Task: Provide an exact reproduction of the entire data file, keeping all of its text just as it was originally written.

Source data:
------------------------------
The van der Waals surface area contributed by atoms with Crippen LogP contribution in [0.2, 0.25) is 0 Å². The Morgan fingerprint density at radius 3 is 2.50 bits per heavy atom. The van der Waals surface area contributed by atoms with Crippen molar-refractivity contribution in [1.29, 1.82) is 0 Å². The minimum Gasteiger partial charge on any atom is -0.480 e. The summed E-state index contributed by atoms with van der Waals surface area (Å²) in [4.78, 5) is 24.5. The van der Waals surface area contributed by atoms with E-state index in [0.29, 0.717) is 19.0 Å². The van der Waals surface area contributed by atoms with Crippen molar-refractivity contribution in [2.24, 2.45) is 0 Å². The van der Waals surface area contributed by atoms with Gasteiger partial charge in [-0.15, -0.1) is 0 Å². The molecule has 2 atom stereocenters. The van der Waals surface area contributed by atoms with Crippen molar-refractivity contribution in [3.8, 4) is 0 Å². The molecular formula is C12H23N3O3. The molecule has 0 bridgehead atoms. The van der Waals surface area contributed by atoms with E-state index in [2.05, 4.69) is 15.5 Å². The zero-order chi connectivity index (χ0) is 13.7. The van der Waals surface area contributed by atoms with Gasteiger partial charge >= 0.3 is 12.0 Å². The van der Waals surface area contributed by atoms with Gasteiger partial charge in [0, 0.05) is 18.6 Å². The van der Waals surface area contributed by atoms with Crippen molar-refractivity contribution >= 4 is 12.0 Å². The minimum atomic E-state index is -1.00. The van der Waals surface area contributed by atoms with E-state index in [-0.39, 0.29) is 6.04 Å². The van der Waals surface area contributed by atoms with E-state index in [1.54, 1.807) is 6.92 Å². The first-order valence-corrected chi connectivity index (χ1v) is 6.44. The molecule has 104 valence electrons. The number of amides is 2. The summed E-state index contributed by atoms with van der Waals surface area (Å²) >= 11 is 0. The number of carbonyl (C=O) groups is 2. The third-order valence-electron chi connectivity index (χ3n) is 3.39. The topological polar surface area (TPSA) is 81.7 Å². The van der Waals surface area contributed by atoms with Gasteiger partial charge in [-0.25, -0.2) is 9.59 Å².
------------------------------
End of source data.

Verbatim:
The van der Waals surface area contributed by atoms with Crippen LogP contribution in [0.2, 0.25) is 0 Å². The Morgan fingerprint density at radius 3 is 2.50 bits per heavy atom. The van der Waals surface area contributed by atoms with Crippen molar-refractivity contribution in [1.29, 1.82) is 0 Å². The minimum Gasteiger partial charge on any atom is -0.480 e. The summed E-state index contributed by atoms with van der Waals surface area (Å²) in [4.78, 5) is 24.5. The van der Waals surface area contributed by atoms with E-state index in [0.29, 0.717) is 19.0 Å². The van der Waals surface area contributed by atoms with Crippen molar-refractivity contribution in [2.24, 2.45) is 0 Å². The van der Waals surface area contributed by atoms with Gasteiger partial charge in [-0.15, -0.1) is 0 Å². The molecule has 2 atom stereocenters. The van der Waals surface area contributed by atoms with Crippen molar-refractivity contribution in [3.8, 4) is 0 Å². The molecular formula is C12H23N3O3. The molecule has 0 bridgehead atoms. The van der Waals surface area contributed by atoms with E-state index in [2.05, 4.69) is 15.5 Å². The zero-order chi connectivity index (χ0) is 13.7. The van der Waals surface area contributed by atoms with Gasteiger partial charge >= 0.3 is 12.0 Å². The van der Waals surface area contributed by atoms with Gasteiger partial charge in [0, 0.05) is 18.6 Å². The van der Waals surface area contributed by atoms with Crippen molar-refractivity contribution >= 4 is 12.0 Å². The minimum atomic E-state index is -1.00. The van der Waals surface area contributed by atoms with E-state index in [-0.39, 0.29) is 6.04 Å². The van der Waals surface area contributed by atoms with E-state index in [1.54, 1.807) is 6.92 Å². The first-order valence-corrected chi connectivity index (χ1v) is 6.44. The molecule has 104 valence electrons. The number of amides is 2. The summed E-state index contributed by atoms with van der Waals surface area (Å²) >= 11 is 0. The number of carbonyl (C=O) groups is 2. The third-order valence-electron chi connectivity index (χ3n) is 3.39. The topological polar surface area (TPSA) is 81.7 Å². The van der Waals surface area contributed by atoms with Gasteiger partial charge in [-0.25, -0.2) is 9.59 Å².